Infants have daily needs that need to be met for them to learn, develop positive attachment to primary caregivers, and know they will be loved and taken care of. Most of these needs revolve around basic care routines. The FunShine Express Buttercups Babies kits were designed to incorporate activity ideas into these care routines to create meaningful interactions each day.
Diaper changes happen many times throughout the day. As a care provider, some days you might feel like this is all you do. Some days you change a wet diaper and three minutes later the same baby has a bowel movement. Or you are in the middle of playing on the floor, and you notice the baby you are playing with has had a blowout, and you have to stop the activity for a diaper and outfit change. Use diaper changes, whether planned or unplanned, as a learning moment. Incorporating activities and fun interactions into diaper changes can engage a baby’s growing brain and social skills during this frequent care routine.
by Chalimar Ríos
A challenging behavior is a pattern of conduct where a child does not obey rules, expresses feelings in a serious or intense way, refuses to follow guidelines that are in place for his well being and safety, and does not show understanding about consequences or danger.
As educators, we have the responsibility to observe, understand, and redirect challenging behavior. Below are 5 suggestions for identifying and addressing challenging behaviors in your setting:
A typical morning in child care might involve greeting children with hugs, high fives, and snuggles for those who are still waking up or having a hard time saying goodbye to loved ones for the day. However, some children (and adults!) are slow to warm in the morning, preferring quiet, space, and independent activities. In general, morning greetings may have changed in your setting this fall, as you work to implement safety procedures for COVID-19. Regardless of how children are entering your setting, it’s important to make space and time to acknowledge each other. Below are 15 creative greetings to support you in promoting safety, personal space, and rapport in your setting:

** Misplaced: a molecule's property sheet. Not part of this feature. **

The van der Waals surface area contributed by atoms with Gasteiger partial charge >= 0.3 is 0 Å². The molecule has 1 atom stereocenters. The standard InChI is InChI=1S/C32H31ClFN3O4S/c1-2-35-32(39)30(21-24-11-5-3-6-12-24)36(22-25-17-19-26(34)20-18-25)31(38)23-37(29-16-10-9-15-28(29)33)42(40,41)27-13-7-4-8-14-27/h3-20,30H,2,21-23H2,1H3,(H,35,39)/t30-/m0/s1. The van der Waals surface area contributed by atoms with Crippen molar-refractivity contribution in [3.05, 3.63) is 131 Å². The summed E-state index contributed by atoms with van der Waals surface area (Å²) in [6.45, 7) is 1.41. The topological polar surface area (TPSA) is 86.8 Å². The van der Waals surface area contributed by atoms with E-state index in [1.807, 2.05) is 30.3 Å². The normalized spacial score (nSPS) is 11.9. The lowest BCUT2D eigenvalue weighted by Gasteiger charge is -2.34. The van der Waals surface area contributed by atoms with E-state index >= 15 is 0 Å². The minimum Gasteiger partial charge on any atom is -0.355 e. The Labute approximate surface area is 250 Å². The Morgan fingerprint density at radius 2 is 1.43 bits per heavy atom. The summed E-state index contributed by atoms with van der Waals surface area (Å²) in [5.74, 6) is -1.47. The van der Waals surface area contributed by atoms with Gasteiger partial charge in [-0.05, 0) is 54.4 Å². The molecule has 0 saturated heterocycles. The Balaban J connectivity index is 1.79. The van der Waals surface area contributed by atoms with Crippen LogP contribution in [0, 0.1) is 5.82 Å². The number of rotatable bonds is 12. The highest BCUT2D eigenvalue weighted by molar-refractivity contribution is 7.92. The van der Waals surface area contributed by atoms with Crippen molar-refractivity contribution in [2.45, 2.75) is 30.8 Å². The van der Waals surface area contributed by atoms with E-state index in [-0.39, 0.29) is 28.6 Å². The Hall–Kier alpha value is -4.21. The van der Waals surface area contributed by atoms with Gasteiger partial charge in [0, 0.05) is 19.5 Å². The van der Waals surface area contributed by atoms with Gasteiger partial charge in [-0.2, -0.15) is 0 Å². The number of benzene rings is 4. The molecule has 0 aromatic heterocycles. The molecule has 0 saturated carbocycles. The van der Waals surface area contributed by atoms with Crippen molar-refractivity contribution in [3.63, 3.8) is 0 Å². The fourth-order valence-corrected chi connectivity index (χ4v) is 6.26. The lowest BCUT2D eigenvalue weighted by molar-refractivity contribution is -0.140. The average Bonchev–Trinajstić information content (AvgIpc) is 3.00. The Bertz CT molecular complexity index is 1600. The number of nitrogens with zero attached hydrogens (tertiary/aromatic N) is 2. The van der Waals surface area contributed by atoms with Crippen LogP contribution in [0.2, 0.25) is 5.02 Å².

Memorial Day is a federal holiday that honors those who died while serving for the United States military. Celebrated annually on the last Monday in May, it was originally known as Decoration Day. It began after the Civil War, and officially became a holiday in 1971. For many, Memorial Day unofficially marks the beginning of summer. Memorial Day is commemorated in many ways—some will hold gatherings and participate in parades. Others will visit cemeteries and memorials to honor loved ones. Celebrating the holiday often means acknowledging the concept of death with children. Though talking with children about death can be challenging, it’s not impossible.
When discussing death with a child, first find out what he or she knows. Many children have misconceptions, fears, and worries surrounding the concept of death. While talking about it may not solve all of their problems, you may be able to provide information, comfort, and a clearer understanding of what death means.